Lyric Wreckage and the Climate Crisis cancelled
From the million metric tons of global e-waste generated annually by fast fashion alone to the floating mass of textile debris known as the Great Pacific Garbage Patch, how does wreckage feature in the world-making/world-building enterprise of the contemporary poem? As we enter the third decade of the 21st century, our relation to wreckage has intensified. Not only are we beings whose very existence contributes to wreckage, but we are also defined by wreckage in complicated ways—from the microplastics we ingest every day to our own material practices and consumptive habits.
This course proposes that our readerly relationship with the lyric poem’s speaking voice has something to say about how wreckage and excess are configured in our day-to-day existence, affecting our encounter with a world wracked by the urgency of climate change. Through the framework of New Lyric Studies, we will investigate how the lyric poem enhances forms of sociality, such as guest and host, individual and community, and indigenous and nonindigenous. Throughout the semester, we will pay attention to the variety of ways that wreckage is wrought—materially, yes, but also spatially, temporally, formally and informally—and reckoned with through the lyric tradition.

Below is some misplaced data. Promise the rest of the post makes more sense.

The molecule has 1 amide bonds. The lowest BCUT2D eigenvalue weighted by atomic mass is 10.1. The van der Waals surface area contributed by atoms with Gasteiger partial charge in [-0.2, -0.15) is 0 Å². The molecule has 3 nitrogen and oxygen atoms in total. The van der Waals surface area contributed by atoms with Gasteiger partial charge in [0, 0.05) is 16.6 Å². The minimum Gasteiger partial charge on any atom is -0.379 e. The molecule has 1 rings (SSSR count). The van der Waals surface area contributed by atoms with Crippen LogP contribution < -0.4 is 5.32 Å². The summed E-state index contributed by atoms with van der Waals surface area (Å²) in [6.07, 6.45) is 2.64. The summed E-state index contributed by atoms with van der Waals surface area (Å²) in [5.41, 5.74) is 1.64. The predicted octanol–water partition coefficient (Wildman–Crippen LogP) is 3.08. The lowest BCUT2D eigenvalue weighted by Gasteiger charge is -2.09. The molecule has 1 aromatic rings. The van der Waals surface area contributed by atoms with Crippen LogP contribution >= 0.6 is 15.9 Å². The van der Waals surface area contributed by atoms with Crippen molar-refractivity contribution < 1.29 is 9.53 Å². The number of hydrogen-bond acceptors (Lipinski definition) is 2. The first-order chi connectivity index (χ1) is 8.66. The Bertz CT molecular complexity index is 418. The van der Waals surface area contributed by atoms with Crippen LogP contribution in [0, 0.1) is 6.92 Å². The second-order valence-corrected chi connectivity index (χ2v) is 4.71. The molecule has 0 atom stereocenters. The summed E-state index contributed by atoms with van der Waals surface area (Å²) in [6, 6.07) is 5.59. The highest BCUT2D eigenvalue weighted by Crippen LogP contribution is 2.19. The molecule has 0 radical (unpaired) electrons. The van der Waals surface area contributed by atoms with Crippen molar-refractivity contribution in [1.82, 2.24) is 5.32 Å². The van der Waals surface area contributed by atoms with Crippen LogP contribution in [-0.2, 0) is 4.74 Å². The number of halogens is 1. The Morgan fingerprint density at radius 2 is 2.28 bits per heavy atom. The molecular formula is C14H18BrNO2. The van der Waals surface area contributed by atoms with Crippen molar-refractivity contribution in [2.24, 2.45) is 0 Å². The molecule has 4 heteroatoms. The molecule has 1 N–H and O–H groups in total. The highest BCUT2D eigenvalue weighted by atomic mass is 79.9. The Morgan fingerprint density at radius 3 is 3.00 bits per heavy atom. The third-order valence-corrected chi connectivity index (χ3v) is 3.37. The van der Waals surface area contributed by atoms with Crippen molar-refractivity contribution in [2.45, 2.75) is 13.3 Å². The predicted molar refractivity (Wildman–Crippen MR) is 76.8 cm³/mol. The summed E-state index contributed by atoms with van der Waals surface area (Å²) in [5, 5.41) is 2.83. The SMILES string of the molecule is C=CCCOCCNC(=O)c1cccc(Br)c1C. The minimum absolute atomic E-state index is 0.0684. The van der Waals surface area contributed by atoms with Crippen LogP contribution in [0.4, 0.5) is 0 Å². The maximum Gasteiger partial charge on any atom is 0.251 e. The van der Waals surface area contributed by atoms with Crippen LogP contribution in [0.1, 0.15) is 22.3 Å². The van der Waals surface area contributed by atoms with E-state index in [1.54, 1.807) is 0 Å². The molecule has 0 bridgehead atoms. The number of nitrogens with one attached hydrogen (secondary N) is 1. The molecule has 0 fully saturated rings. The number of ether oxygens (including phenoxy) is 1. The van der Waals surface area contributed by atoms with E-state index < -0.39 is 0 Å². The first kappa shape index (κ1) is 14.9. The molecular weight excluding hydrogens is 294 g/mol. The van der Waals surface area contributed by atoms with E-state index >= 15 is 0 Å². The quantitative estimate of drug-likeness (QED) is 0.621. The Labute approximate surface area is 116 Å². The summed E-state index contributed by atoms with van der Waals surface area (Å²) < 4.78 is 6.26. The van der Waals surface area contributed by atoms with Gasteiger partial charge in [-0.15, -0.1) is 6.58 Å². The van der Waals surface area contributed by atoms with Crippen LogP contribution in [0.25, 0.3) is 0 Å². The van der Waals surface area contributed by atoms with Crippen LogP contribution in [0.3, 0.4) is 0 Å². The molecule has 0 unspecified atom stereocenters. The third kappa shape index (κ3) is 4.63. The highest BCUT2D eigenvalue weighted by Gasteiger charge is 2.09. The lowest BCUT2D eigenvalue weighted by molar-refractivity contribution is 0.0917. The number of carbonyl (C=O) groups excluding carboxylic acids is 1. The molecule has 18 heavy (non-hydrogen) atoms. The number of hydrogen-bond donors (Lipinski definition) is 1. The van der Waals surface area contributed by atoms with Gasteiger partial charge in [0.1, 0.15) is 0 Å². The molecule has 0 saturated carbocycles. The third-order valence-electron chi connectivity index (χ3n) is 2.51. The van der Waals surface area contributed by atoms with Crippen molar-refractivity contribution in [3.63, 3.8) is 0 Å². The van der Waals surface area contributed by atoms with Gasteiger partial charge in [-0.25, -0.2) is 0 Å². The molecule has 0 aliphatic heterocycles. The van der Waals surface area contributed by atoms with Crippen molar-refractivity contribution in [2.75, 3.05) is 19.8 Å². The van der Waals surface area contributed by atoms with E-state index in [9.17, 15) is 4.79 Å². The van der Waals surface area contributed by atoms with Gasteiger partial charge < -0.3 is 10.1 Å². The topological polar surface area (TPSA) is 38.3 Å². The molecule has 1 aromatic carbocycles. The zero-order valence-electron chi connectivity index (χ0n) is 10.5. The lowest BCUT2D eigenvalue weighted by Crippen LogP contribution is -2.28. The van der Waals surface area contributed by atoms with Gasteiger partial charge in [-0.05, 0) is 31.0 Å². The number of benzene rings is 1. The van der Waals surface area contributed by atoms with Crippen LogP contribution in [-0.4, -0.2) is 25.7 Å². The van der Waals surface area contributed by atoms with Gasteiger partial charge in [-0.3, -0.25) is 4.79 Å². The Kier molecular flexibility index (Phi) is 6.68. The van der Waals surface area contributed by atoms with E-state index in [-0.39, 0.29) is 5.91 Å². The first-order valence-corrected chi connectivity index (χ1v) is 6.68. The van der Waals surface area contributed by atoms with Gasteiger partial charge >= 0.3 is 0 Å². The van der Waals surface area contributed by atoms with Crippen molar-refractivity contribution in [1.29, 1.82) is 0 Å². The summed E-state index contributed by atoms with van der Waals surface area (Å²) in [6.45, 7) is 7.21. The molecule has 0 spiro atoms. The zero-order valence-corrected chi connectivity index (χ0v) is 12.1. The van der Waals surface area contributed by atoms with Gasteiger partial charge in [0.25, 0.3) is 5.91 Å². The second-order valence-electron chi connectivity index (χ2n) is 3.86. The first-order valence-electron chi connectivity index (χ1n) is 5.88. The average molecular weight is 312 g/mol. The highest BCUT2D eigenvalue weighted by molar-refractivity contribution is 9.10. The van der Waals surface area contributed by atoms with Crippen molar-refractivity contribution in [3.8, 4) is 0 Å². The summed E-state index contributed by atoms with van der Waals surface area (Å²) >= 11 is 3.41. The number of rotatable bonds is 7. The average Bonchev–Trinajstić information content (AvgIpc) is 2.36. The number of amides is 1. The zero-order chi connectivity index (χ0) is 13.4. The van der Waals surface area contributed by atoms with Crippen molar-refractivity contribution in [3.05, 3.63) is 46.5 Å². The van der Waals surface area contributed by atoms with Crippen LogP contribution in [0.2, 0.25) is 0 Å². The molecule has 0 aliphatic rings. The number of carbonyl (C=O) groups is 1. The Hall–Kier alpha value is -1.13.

We’ll also talk about our own critical, creative, and ethical entanglements in such an enterprise. Drawing on critical works such as Min Hyoung Song’s Climate Lyricism and creative work that centers indigenous perspectives such as Natalie Diaz’s Postcolonial Love Poem, Gabriel Ojeda-Sagué’s Losing Miami, Craig Santos Perez’s Habitat Threshold, and Jake Skeets’s Eyes Bottle Dark with a Mouthful of Flowers, this course will explore wreckage as a heuristic for reflecting on, revising, or rejecting modern conventions of lyric expression of self and subjectivity.
This course is designed to familiarize students with research methods and current scholarship in the field of literary studies.